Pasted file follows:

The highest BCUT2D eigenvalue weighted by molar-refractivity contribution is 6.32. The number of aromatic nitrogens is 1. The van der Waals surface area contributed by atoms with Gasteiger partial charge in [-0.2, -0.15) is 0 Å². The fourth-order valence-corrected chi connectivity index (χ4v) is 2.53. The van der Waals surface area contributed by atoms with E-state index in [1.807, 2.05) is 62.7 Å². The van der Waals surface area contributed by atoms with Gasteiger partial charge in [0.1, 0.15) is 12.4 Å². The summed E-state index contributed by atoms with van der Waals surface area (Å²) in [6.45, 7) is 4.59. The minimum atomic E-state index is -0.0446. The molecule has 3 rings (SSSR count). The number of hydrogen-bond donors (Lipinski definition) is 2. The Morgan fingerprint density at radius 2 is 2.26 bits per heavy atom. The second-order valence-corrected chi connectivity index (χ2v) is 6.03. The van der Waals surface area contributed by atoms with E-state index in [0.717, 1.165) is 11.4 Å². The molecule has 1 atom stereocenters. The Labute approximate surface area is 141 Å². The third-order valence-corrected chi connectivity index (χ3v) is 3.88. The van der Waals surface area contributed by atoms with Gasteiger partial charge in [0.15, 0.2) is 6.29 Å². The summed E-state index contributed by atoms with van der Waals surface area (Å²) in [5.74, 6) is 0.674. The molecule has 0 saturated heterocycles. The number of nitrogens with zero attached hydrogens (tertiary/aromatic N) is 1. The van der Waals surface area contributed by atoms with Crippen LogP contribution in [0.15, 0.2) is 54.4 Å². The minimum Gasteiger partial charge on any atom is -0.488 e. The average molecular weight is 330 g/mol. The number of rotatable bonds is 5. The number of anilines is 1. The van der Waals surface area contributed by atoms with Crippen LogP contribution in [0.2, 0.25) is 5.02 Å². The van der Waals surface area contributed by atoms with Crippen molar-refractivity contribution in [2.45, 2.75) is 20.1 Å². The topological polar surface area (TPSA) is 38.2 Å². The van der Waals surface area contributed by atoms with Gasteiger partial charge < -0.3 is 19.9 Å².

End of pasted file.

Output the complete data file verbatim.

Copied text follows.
The highest BCUT2D eigenvalue weighted by molar-refractivity contribution is 6.32. The number of aromatic nitrogens is 1. The van der Waals surface area contributed by atoms with Gasteiger partial charge in [-0.2, -0.15) is 0 Å². The fourth-order valence-corrected chi connectivity index (χ4v) is 2.53. The van der Waals surface area contributed by atoms with E-state index in [1.807, 2.05) is 62.7 Å². The van der Waals surface area contributed by atoms with Gasteiger partial charge in [0.1, 0.15) is 12.4 Å². The summed E-state index contributed by atoms with van der Waals surface area (Å²) in [6.45, 7) is 4.59. The minimum atomic E-state index is -0.0446. The molecule has 3 rings (SSSR count). The number of hydrogen-bond donors (Lipinski definition) is 2. The Morgan fingerprint density at radius 2 is 2.26 bits per heavy atom. The second-order valence-corrected chi connectivity index (χ2v) is 6.03. The van der Waals surface area contributed by atoms with E-state index in [0.717, 1.165) is 11.4 Å². The molecule has 1 atom stereocenters. The Labute approximate surface area is 141 Å². The third-order valence-corrected chi connectivity index (χ3v) is 3.88. The van der Waals surface area contributed by atoms with Gasteiger partial charge in [0.15, 0.2) is 6.29 Å². The summed E-state index contributed by atoms with van der Waals surface area (Å²) in [5.74, 6) is 0.674. The molecule has 0 saturated heterocycles. The number of nitrogens with zero attached hydrogens (tertiary/aromatic N) is 1. The van der Waals surface area contributed by atoms with Crippen LogP contribution in [0.15, 0.2) is 54.4 Å². The minimum Gasteiger partial charge on any atom is -0.488 e. The average molecular weight is 330 g/mol. The number of rotatable bonds is 5. The number of anilines is 1. The van der Waals surface area contributed by atoms with Crippen LogP contribution in [0.2, 0.25) is 5.02 Å². The van der Waals surface area contributed by atoms with Crippen molar-refractivity contribution in [2.45, 2.75) is 20.1 Å². The topological polar surface area (TPSA) is 38.2 Å². The van der Waals surface area contributed by atoms with Gasteiger partial charge < -0.3 is 19.9 Å².